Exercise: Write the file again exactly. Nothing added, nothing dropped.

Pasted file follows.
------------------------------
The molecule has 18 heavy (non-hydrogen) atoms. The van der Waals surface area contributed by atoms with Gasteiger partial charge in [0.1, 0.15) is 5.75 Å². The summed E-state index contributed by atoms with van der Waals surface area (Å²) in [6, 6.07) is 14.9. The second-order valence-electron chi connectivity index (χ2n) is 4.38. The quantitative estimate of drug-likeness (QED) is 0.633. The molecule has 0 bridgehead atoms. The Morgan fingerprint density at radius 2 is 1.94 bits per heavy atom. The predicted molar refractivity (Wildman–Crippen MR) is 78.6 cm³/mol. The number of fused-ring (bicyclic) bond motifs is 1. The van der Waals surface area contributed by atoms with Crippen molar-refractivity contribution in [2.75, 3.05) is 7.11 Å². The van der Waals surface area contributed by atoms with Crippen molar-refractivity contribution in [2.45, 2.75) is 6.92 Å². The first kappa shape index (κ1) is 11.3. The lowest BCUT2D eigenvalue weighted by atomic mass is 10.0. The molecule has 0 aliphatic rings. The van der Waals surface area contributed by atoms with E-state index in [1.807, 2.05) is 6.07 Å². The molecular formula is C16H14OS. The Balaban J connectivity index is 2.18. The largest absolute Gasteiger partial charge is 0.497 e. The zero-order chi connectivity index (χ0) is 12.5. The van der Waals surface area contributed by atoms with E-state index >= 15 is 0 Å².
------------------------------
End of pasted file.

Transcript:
The molecule has 18 heavy (non-hydrogen) atoms. The van der Waals surface area contributed by atoms with Gasteiger partial charge in [0.1, 0.15) is 5.75 Å². The summed E-state index contributed by atoms with van der Waals surface area (Å²) in [6, 6.07) is 14.9. The second-order valence-electron chi connectivity index (χ2n) is 4.38. The quantitative estimate of drug-likeness (QED) is 0.633. The molecule has 0 bridgehead atoms. The Morgan fingerprint density at radius 2 is 1.94 bits per heavy atom. The predicted molar refractivity (Wildman–Crippen MR) is 78.6 cm³/mol. The number of fused-ring (bicyclic) bond motifs is 1. The van der Waals surface area contributed by atoms with Crippen molar-refractivity contribution in [2.75, 3.05) is 7.11 Å². The van der Waals surface area contributed by atoms with Crippen molar-refractivity contribution in [2.45, 2.75) is 6.92 Å². The first kappa shape index (κ1) is 11.3. The lowest BCUT2D eigenvalue weighted by atomic mass is 10.0. The molecule has 0 aliphatic rings. The van der Waals surface area contributed by atoms with E-state index in [1.807, 2.05) is 6.07 Å². The molecular formula is C16H14OS. The Balaban J connectivity index is 2.18. The largest absolute Gasteiger partial charge is 0.497 e. The zero-order chi connectivity index (χ0) is 12.5. The van der Waals surface area contributed by atoms with E-state index >= 15 is 0 Å².